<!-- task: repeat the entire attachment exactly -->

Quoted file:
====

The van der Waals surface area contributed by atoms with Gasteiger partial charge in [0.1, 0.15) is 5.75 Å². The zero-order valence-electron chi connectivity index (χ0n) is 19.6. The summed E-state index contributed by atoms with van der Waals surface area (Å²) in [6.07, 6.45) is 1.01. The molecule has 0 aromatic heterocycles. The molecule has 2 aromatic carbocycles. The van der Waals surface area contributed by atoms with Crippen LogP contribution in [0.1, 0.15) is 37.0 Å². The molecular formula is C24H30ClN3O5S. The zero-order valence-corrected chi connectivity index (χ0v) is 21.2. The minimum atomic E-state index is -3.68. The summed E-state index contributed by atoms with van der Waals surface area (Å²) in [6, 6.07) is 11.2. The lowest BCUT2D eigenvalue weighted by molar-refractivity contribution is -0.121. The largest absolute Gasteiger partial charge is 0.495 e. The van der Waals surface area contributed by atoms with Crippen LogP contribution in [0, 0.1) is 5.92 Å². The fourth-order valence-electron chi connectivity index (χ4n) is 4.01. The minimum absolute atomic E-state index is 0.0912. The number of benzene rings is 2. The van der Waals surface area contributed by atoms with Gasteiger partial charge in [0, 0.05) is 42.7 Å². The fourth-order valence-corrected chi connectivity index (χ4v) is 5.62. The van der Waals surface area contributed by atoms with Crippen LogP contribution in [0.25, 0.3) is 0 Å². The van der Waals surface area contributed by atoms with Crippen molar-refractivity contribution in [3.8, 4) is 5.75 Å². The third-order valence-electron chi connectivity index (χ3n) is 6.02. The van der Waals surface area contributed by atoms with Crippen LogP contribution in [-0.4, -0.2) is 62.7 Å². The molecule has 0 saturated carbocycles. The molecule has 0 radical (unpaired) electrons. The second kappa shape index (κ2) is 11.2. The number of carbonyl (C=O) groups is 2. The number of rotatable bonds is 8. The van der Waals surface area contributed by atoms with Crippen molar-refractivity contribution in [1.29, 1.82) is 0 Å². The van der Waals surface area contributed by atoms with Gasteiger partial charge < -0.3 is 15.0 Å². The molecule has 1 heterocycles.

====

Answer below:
The van der Waals surface area contributed by atoms with Gasteiger partial charge in [0.1, 0.15) is 5.75 Å². The zero-order valence-electron chi connectivity index (χ0n) is 19.6. The summed E-state index contributed by atoms with van der Waals surface area (Å²) in [6.07, 6.45) is 1.01. The molecule has 0 aromatic heterocycles. The molecule has 2 aromatic carbocycles. The van der Waals surface area contributed by atoms with Crippen LogP contribution in [0.1, 0.15) is 37.0 Å². The molecular formula is C24H30ClN3O5S. The zero-order valence-corrected chi connectivity index (χ0v) is 21.2. The minimum atomic E-state index is -3.68. The summed E-state index contributed by atoms with van der Waals surface area (Å²) in [6, 6.07) is 11.2. The lowest BCUT2D eigenvalue weighted by molar-refractivity contribution is -0.121. The largest absolute Gasteiger partial charge is 0.495 e. The van der Waals surface area contributed by atoms with Crippen LogP contribution in [0, 0.1) is 5.92 Å². The fourth-order valence-electron chi connectivity index (χ4n) is 4.01. The minimum absolute atomic E-state index is 0.0912. The number of benzene rings is 2. The van der Waals surface area contributed by atoms with Gasteiger partial charge in [0, 0.05) is 42.7 Å². The fourth-order valence-corrected chi connectivity index (χ4v) is 5.62. The van der Waals surface area contributed by atoms with Crippen LogP contribution in [0.25, 0.3) is 0 Å². The van der Waals surface area contributed by atoms with Crippen molar-refractivity contribution in [3.8, 4) is 5.75 Å². The third-order valence-electron chi connectivity index (χ3n) is 6.02. The van der Waals surface area contributed by atoms with Crippen LogP contribution in [-0.4, -0.2) is 62.7 Å². The molecule has 0 saturated carbocycles. The molecule has 0 radical (unpaired) electrons. The second kappa shape index (κ2) is 11.2. The number of carbonyl (C=O) groups is 2. The number of rotatable bonds is 8. The van der Waals surface area contributed by atoms with Crippen molar-refractivity contribution in [1.29, 1.82) is 0 Å². The van der Waals surface area contributed by atoms with Gasteiger partial charge < -0.3 is 15.0 Å². The molecule has 1 heterocycles.